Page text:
Last Fri­day, I attended Design­Gov’s event Towards a Uni­fied The­ory of Shiny New Things, largely as a catch-​​up on where open gov­ern­ment, design think­ing and gov­ern­ment inno­va­tion are at in the Aus­tralian Pub­lic Ser­vice. I’ve been busy with pri­vate sec­tor clients of late, and I was feel­ing a lit­tle rusty. I was hop­ing for some fresh ideas, evi­dence of sub­stan­tial activ­ity, an evo­lu­tion of atti­tude towards gov­ern­ment inno­va­tion, and some matu­rity around per­cep­tions towards design thinking.

Tak­ing the glass half-​​full per­spec­tive, I’ve got to say I was delighted to see a sig­nif­i­cant num­ber of new faces among the 70 or so peo­ple there. Nat­u­rally, there were a sig­nif­i­cant num­ber of the old hands in the room as well, and that’s as it should be; you want a mix of expe­ri­ence and those for whom these ideas are new at any event, else you risk becom­ing an echo cham­ber. Help­ing the newer folk to enrich their under­stand­ing of abstrac­tions such as gov­ern­ment inno­va­tion, design think­ing and open gov­ern­ment is a valu­able thing.

Sketchnote from Towards a Unified Theory of Shiny New ThingsThat said, I’m a firm believer in the idea that design think­ing is best under­stood as design doing. Some­thing I’m still see­ing too much of in gov­ern­ment inno­va­tion is organ­i­sa­tions talk­ing too much about gov­ern­ment inno­va­tion, design think­ing and open gov­ern­ment as nouns rather than verbs, and not show­ing enough of what they’re doing, how they’re doing it, why they’re doing it, and who for. When you open with nearly 45 min­utes of peo­ple talk­ing about their per­spec­tive on “shiny things” and even whether that’s an appro­pri­ate name, I think you risk los­ing some atten­tion; I’d much rather see peo­ple thrown into work­ing on actual prob­lems. And prac­ti­cal ones.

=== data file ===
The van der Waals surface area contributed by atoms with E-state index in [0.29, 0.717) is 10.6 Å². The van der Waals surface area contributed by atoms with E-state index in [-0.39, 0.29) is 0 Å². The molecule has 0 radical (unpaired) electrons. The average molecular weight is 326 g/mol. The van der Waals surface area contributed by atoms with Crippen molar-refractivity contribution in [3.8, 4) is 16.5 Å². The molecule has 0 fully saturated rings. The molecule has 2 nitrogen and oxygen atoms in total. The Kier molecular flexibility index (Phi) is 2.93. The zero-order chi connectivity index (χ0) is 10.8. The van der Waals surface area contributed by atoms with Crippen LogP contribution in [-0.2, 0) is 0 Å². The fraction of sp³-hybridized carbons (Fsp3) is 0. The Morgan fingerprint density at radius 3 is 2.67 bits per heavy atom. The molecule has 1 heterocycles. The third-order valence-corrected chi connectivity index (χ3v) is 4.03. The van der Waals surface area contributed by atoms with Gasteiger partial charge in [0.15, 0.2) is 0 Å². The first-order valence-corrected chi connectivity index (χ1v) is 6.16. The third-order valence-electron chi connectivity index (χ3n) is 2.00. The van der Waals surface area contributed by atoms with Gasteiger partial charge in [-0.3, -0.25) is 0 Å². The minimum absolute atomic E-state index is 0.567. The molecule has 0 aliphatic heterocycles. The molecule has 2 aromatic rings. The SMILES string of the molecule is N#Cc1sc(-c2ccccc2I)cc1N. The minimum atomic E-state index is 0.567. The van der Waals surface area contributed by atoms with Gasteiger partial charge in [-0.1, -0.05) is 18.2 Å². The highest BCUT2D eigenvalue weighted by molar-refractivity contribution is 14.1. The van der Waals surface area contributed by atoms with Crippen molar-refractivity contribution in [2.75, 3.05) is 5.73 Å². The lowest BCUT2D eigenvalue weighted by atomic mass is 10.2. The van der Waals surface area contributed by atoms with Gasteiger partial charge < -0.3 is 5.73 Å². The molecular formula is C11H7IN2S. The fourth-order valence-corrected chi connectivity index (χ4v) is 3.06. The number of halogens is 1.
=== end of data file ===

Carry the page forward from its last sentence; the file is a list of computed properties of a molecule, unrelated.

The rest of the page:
So too, spend­ing lengthy peri­ods dis­cussing whether “shiny new things” is an appro­pri­ate ter­mi­nol­ogy, and how the term (and the things it embraces) are best folded in to gov­ern­ment inno­va­tion are an inter­est­ing abstrac­tion in the aca­d­e­mic sense, but do lit­tle to help peo­ple under­stand how design think­ing can sup­port inno­va­tion and open gov­ern­ment, and what that sup­port might look like.

As Nathanael noted in his exam­i­na­tion of the recent Gov­Camp:

I, like many peo­ple, don’t believe that inno­va­tion requires one big dras­tic change. How­ever, it does need to be game chang­ing. Inno­va­tion can hap­pen in a num­ber of small places over time that together improve the effi­ciency of one part of one depart­ment or agency that in turn goes some way towards improv­ing the lives of some or all Aus­tralians. Does inno­va­tion have to be sexy? Does the pub­lic need to acknowl­edge it as such? Does it have to win awards? No.

It seems much of the con­ver­sa­tion on gov­ern­ment inno­va­tion and design remains firmly in the abstract, treat­ing it as a noun — some­thing you observe, rather than as a verb, some­thing you do. I’ve had a num­ber of con­ver­sa­tions with peo­ple recently where we’ve agreed that four years on from the Gov­ern­ment 2.0 Task­force, and many more years than that of talk­ing about open gov­ern­ment and gov­ern­ment inno­va­tion, it’s more than time to be treat­ing this set of top­ics as active and con­crete, rather than pas­sive and abstract. It’s time to do things, show what we’re doing, and get filthy to our col­lec­tive armpits, rather than observe from a dis­tance and hold dis­cus­sions about what doing might look like and definition.

I think the peo­ple at Design­Gov are doing a great job with lim­ited resources, but I can’t help but feel that they remain more than a lit­tle abstracted, spend­ing too much time think­ing, observ­ing and dis­cussing top­ics that are largely done with. I’d much rather see them get­ting dirty and mak­ing things happen.